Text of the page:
Main Article Content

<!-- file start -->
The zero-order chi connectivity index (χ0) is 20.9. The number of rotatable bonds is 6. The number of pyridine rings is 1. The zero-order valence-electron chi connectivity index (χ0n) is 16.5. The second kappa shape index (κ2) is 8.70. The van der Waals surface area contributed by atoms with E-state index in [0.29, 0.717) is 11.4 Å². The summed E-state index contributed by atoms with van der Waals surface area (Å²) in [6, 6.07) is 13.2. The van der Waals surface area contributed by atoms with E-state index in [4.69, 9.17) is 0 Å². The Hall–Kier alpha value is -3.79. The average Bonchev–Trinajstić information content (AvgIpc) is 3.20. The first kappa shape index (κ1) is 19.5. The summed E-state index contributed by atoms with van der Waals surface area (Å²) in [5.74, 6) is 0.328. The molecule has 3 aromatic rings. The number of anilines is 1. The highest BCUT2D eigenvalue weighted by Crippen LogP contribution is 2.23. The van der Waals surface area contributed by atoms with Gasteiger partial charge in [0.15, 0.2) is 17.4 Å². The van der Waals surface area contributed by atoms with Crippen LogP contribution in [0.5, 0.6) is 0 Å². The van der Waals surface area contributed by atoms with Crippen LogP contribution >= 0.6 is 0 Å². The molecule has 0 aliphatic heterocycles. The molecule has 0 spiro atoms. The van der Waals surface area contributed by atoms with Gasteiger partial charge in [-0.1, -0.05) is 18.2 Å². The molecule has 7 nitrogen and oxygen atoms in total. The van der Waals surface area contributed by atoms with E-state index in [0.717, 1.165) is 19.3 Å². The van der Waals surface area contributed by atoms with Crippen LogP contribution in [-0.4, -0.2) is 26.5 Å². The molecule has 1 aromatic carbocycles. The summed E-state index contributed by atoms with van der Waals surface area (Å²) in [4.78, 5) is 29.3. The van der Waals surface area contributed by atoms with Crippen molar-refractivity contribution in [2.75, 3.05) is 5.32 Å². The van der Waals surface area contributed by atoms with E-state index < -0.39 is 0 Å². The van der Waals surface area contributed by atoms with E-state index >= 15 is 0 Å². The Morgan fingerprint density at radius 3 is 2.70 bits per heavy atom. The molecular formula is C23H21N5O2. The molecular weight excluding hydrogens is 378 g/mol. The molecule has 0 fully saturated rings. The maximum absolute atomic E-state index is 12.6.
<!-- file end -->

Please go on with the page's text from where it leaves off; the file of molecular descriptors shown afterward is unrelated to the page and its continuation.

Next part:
Given the importance of English for academic success and socio- economic mobility in Pakistan, proficiency in English as a Second language (ESL) is a necessity for Pakistani learners who aspire for better employability, social mobility, and academic success. However, despite the importance of comprehensible input in L2 for language learners’ progression, most Pakistani ESL learners have limited L2 exposure or opportunities to develop their L2 skills, particularly in their home networks wherein the use of Urdu or regional languages is favored. Adopting the theoretical lens of Milroy's social network theory (1987), this study investigates how Pakistani ESL learners’ social networks comprising family members, friends and peers promote or hinder their L2 learning. The data for the study was collected through questionnaires and interviews implemented with BS undergraduate ESL learners at a Pakistani university. This study finds that participants with weak and multiplex ties are more likely to make gains in L2 proficiency. In contrast, strong and uniplex ties hinders Pakistani ESL learners from improving their L2 proficiency as the learners tend to predominantly use Urdu or regional languages when communicating within such networks. Based on these findings, it is argued that social networks can be leveraged by ESL learners to gain exposure to English and opportunities for L2 learning.